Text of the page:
Top of the Neverland to you all! Today I have a slightly unusual candidate for my fairy tale makeover series, in that the story being retold isn’t exactly a fairy tale. But it does have fairies in it. So that’s close enough for me. I speak, of course, of Alias Hook by Lisa Jensen which tells the well-known story of Peter Pan from the point of view of the much-maligned Captain Hook, and does so in the most unexpected of ways.
I must admit firstly that I have never read, nor indeed watched, the story of Peter Pan, on account of the fact that Peter himself always struck me as a smug little git. For that reason, I only have a vague knowledge of the original story, but this did not hinder my enjoyment of Alias Hook one jot. In fact, I probably enjoyed it more, because I was already sympathetic to Hook’s viewpoint. Anyway, let’s get on with it before I start to waffle.
James Benjamin Hookbridge was by all accounts a scoundrel of the highest order when he walked in the ordinary world. However, after being mysteriously whisked away with his ship and crew to a land ruled by a young, flying vagabond for centuries on end, it could only be said that Hookbridge, now the dastardly Captain Hook, is inwardly a broken man. For years unnumbered, Hook has watched his crews brutally murdered by Pan and his Boys, while he himself is drawn, constantly and unwillingly, into Pan’s violent and manipulative games. But when a grown-up woman appears out of thin air on Hook’s ship, it is apparent that Pan may be losing control over his land of eternal youth. Is it time for Hook himself to grow up? And can he throw off the shackles of his villainous past, or will he be trapped forever in the Neverland to suffer Pan’s twisted version of eternal life?
*you think Peter Pan is a smug little git
*you have ever been forced to play the same game with a toddler or small child ad nauseum, with no hope of escape in sight
*you’ve ever faked your own death in order to escape a repetitive and tedious social situation
*you quite like dressing up in fancy hats…preferably adorned with a feather or two
I was totally surprised by how cerebral this book turned out to be. I was expecting something light, with a bit of parody; a cheeky protagonist with a “stickin’ it to the man (boy)” attitude, but this book was by turns dark, insightful, poignant and …well…dark again. It really is a grown-up’s tale of redemption, focusing on the dilemma of how one might successfully change the habits of a lifetime (or several lifetimes, as the case may be).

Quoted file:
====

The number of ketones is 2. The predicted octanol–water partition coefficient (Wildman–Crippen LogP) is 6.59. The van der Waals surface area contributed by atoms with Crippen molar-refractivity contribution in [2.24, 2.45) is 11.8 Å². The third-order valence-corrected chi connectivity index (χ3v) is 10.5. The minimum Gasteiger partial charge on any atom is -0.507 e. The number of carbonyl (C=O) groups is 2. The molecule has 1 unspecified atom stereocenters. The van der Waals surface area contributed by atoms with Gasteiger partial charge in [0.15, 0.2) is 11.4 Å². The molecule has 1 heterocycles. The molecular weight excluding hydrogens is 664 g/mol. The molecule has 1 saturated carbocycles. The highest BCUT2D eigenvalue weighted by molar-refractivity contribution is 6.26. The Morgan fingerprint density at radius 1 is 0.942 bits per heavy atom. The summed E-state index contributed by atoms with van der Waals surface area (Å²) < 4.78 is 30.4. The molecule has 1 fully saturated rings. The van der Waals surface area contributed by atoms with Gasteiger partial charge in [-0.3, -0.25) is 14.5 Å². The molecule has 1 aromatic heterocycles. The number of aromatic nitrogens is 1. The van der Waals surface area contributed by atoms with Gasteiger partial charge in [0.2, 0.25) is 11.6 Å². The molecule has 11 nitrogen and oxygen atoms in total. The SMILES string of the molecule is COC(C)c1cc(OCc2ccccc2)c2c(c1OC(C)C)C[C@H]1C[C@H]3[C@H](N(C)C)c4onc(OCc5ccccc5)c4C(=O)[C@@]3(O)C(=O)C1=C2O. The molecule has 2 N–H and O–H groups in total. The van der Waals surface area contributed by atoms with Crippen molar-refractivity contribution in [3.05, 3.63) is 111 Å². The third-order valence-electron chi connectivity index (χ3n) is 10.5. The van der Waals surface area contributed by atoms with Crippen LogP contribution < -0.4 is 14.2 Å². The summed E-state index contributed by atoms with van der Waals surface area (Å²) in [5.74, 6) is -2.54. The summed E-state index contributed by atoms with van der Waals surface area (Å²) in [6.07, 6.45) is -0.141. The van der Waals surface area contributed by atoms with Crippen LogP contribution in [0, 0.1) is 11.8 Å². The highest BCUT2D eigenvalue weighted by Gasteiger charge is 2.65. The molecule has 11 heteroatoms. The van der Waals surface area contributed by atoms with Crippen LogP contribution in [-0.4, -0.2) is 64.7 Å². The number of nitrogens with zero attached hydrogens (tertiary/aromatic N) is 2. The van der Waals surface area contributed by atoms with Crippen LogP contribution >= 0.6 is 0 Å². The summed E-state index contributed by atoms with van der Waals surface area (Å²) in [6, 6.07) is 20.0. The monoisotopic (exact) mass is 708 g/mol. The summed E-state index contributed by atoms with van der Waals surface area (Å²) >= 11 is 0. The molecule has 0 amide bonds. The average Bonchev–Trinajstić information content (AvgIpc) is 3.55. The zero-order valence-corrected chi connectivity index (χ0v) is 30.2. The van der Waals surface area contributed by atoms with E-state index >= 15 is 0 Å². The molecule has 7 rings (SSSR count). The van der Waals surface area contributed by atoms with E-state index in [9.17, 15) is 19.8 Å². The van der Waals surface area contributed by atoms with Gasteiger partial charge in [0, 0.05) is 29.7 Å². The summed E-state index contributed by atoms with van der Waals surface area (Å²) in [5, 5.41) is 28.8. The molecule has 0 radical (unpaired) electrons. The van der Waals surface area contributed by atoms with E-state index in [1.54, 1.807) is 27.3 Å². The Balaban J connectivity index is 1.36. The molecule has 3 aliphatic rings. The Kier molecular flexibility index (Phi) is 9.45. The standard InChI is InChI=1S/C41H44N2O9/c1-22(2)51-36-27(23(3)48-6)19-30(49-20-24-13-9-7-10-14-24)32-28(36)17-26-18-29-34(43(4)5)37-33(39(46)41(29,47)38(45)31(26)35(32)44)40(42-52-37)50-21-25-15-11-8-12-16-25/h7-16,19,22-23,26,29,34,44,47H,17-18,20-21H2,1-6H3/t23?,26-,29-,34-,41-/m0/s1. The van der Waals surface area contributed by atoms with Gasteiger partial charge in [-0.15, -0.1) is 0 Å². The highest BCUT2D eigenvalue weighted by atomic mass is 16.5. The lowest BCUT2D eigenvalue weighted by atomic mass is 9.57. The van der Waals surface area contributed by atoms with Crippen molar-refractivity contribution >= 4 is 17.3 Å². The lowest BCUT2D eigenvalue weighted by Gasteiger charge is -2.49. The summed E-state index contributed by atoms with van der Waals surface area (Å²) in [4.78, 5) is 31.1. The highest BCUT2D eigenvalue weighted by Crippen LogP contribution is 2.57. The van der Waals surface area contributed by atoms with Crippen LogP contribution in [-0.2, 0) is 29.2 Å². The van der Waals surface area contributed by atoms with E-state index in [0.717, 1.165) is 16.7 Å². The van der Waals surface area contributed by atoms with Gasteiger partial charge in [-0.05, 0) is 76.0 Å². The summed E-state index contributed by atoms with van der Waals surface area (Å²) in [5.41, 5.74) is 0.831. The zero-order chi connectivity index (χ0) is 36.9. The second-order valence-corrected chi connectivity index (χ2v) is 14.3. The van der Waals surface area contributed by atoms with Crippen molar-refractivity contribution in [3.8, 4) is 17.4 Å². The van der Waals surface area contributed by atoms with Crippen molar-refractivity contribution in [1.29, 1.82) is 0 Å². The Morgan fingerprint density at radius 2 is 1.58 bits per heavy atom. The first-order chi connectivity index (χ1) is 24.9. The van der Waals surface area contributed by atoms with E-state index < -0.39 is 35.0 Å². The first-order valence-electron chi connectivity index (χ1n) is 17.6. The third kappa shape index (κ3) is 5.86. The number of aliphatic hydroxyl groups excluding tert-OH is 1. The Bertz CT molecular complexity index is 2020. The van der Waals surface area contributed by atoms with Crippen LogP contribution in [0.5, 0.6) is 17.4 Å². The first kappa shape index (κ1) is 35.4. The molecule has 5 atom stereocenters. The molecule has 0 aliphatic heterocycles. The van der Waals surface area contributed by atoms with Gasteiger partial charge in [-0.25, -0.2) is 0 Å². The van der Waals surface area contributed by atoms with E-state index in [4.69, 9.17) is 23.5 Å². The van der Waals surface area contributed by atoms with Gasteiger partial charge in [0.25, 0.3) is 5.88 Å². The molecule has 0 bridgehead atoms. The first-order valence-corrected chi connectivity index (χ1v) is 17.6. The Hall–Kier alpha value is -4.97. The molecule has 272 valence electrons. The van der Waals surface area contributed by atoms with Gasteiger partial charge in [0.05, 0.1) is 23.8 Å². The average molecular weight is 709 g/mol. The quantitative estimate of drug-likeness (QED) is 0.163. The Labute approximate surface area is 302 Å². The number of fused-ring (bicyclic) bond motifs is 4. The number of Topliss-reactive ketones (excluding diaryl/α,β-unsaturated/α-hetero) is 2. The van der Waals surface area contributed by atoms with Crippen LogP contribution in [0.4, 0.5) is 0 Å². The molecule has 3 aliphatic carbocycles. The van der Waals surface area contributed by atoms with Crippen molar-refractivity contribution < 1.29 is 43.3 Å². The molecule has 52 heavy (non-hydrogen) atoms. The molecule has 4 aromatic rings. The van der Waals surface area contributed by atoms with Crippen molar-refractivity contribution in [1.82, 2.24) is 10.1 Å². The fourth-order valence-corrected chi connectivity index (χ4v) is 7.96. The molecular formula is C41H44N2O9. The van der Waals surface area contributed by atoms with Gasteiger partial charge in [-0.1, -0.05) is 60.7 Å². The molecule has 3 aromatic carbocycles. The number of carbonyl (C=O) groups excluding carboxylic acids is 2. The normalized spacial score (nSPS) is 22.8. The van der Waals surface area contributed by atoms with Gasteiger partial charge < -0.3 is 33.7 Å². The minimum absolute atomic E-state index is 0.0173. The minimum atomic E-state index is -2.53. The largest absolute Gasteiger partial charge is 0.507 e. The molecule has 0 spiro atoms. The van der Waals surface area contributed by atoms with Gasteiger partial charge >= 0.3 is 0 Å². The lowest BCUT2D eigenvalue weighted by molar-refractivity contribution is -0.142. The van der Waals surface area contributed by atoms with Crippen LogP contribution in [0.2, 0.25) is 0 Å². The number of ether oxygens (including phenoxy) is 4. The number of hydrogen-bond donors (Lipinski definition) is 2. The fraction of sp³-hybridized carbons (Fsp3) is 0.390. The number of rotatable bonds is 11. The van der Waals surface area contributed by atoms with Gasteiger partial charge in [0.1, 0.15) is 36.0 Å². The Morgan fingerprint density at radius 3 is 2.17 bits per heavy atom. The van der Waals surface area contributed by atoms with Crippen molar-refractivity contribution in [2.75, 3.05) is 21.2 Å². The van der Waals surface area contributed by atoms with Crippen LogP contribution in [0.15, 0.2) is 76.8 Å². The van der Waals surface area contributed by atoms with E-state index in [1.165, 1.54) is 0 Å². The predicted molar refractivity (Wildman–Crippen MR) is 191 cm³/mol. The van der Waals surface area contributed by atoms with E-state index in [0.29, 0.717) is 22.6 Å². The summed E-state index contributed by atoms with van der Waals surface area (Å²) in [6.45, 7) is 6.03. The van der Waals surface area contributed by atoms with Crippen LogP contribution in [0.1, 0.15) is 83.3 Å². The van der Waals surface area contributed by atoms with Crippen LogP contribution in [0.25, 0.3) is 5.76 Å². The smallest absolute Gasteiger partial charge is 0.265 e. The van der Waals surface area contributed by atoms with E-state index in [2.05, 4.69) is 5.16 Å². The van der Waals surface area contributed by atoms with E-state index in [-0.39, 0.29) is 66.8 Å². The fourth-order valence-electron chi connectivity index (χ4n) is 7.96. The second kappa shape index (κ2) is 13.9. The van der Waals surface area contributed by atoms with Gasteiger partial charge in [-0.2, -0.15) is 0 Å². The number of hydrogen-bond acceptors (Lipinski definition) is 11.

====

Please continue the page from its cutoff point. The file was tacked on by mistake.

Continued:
As I mentioned, you really don’t need to know very much about the original Pan story to get into this book, as only the bare bones are used – the not-growing-up clause, the Wendys who mother the Boys – and I felt that this was a real strength as it allowed Hook to rule the story on his own terms, as it were. To that end, there’s plenty of mindless violence – mindless in the sense that it is carried out mindlessly, not mindless in the sense of being gratuitous – a bit of rumpy-pumpy, at least one highly anti-social fairy and a whole bunch of soul-searching. The addition of Stella (the aforementioned grown-up woman) is both the catalyst and the obstacle to Hook’s eventual redemption and bid for freedom. The final epiloguey ending bit was both expected but fresh. In fact, if I had to describe it in one word I’d say it was just darling.
(See what I did there? Geddit?!! Wait, the kids in the original Peter Pan have the surname Darling don’t they? I hope so, otherwise that joke is going to be a major flop).
Alias Hook had me dwelling on it days after I’d finished reading, which is the mark of a good read. If you are looking for a book that you think will be reasonably familiar and predictable then this isn’t the book for you. Alias Hook has a lot more going for it than your average “alternate point of view” retelling, so I suggest you set aside some quality reading time and delve into the one-part magic, two-parts torment experience that is Hook’s Neverland.
Alias Hook is published on July 8th and I received a digital copy from the publisher via Netgalley.
Until next time,